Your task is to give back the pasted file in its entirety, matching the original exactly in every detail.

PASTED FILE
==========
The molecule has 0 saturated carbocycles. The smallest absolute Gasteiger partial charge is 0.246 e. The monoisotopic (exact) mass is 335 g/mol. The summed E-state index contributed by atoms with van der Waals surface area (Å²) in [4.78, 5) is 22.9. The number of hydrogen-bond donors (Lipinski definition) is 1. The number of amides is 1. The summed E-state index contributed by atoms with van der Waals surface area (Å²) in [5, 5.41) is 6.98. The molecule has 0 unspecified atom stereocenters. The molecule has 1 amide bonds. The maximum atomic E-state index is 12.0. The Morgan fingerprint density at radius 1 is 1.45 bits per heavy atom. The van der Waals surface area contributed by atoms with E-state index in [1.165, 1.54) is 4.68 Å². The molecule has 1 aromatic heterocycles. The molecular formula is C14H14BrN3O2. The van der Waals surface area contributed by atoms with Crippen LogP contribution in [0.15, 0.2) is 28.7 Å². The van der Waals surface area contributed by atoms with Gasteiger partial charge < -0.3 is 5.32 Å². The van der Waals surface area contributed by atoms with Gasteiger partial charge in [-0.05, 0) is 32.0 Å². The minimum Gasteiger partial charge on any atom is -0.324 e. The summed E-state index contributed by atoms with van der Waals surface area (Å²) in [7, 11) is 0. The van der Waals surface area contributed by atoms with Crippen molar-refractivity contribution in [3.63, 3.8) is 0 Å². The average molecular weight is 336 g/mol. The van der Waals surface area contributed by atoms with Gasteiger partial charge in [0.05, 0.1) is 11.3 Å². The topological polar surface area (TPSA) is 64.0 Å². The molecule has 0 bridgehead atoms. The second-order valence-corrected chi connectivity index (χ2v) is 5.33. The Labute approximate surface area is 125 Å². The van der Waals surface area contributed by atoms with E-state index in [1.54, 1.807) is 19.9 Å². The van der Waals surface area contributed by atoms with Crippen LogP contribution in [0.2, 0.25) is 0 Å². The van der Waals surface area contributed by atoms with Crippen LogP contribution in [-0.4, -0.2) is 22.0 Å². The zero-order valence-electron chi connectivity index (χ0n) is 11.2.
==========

The molecule has 0 saturated carbocycles. The smallest absolute Gasteiger partial charge is 0.246 e. The monoisotopic (exact) mass is 335 g/mol. The summed E-state index contributed by atoms with van der Waals surface area (Å²) in [4.78, 5) is 22.9. The number of hydrogen-bond donors (Lipinski definition) is 1. The number of amides is 1. The summed E-state index contributed by atoms with van der Waals surface area (Å²) in [5, 5.41) is 6.98. The molecule has 0 unspecified atom stereocenters. The molecule has 1 amide bonds. The maximum atomic E-state index is 12.0. The Morgan fingerprint density at radius 1 is 1.45 bits per heavy atom. The van der Waals surface area contributed by atoms with E-state index in [1.165, 1.54) is 4.68 Å². The molecule has 1 aromatic heterocycles. The molecular formula is C14H14BrN3O2. The van der Waals surface area contributed by atoms with Crippen LogP contribution in [0.15, 0.2) is 28.7 Å². The van der Waals surface area contributed by atoms with Gasteiger partial charge < -0.3 is 5.32 Å². The van der Waals surface area contributed by atoms with Gasteiger partial charge in [-0.05, 0) is 32.0 Å². The minimum Gasteiger partial charge on any atom is -0.324 e. The summed E-state index contributed by atoms with van der Waals surface area (Å²) in [7, 11) is 0. The van der Waals surface area contributed by atoms with Crippen molar-refractivity contribution in [3.63, 3.8) is 0 Å². The average molecular weight is 336 g/mol. The van der Waals surface area contributed by atoms with Gasteiger partial charge in [0.05, 0.1) is 11.3 Å². The topological polar surface area (TPSA) is 64.0 Å². The molecule has 0 bridgehead atoms. The second-order valence-corrected chi connectivity index (χ2v) is 5.33. The Labute approximate surface area is 125 Å². The van der Waals surface area contributed by atoms with E-state index in [1.54, 1.807) is 19.9 Å². The van der Waals surface area contributed by atoms with Crippen LogP contribution in [0.2, 0.25) is 0 Å². The van der Waals surface area contributed by atoms with Crippen LogP contribution in [-0.4, -0.2) is 22.0 Å². The zero-order valence-electron chi connectivity index (χ0n) is 11.2.